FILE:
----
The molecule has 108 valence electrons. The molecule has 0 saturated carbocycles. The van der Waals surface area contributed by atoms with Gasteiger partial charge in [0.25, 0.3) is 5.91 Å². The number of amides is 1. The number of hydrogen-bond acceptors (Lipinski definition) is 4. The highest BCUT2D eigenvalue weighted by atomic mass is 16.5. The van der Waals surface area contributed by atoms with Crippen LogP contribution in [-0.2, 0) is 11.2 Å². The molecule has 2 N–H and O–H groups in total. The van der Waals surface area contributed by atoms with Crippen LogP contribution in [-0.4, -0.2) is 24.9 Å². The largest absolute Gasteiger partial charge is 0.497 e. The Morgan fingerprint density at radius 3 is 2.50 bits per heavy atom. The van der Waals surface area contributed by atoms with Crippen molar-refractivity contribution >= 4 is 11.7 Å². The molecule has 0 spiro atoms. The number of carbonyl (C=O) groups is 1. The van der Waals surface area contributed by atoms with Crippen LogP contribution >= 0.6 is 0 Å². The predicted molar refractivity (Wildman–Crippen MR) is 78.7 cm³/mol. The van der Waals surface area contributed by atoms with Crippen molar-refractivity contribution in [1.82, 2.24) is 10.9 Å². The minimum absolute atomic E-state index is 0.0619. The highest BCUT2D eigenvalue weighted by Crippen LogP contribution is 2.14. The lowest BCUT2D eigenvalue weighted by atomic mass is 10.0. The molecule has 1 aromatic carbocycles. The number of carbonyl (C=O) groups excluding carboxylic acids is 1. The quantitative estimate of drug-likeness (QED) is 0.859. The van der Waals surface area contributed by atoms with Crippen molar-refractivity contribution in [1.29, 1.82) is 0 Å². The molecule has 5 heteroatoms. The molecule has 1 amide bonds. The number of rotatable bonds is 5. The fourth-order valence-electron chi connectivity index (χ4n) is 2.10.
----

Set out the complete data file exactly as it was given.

The molecule has 108 valence electrons. The molecule has 0 saturated carbocycles. The van der Waals surface area contributed by atoms with Gasteiger partial charge in [0.25, 0.3) is 5.91 Å². The number of amides is 1. The number of hydrogen-bond acceptors (Lipinski definition) is 4. The highest BCUT2D eigenvalue weighted by atomic mass is 16.5. The van der Waals surface area contributed by atoms with Crippen LogP contribution in [-0.2, 0) is 11.2 Å². The molecule has 2 N–H and O–H groups in total. The van der Waals surface area contributed by atoms with Crippen LogP contribution in [-0.4, -0.2) is 24.9 Å². The largest absolute Gasteiger partial charge is 0.497 e. The Morgan fingerprint density at radius 3 is 2.50 bits per heavy atom. The van der Waals surface area contributed by atoms with Crippen molar-refractivity contribution >= 4 is 11.7 Å². The molecule has 0 spiro atoms. The number of carbonyl (C=O) groups is 1. The van der Waals surface area contributed by atoms with Crippen LogP contribution >= 0.6 is 0 Å². The predicted molar refractivity (Wildman–Crippen MR) is 78.7 cm³/mol. The van der Waals surface area contributed by atoms with Crippen molar-refractivity contribution in [1.82, 2.24) is 10.9 Å². The minimum absolute atomic E-state index is 0.0619. The highest BCUT2D eigenvalue weighted by Crippen LogP contribution is 2.14. The lowest BCUT2D eigenvalue weighted by atomic mass is 10.0. The molecule has 1 aromatic carbocycles. The number of carbonyl (C=O) groups excluding carboxylic acids is 1. The quantitative estimate of drug-likeness (QED) is 0.859. The van der Waals surface area contributed by atoms with Crippen molar-refractivity contribution in [1.29, 1.82) is 0 Å². The molecule has 5 heteroatoms. The molecule has 1 amide bonds. The number of rotatable bonds is 5. The fourth-order valence-electron chi connectivity index (χ4n) is 2.10.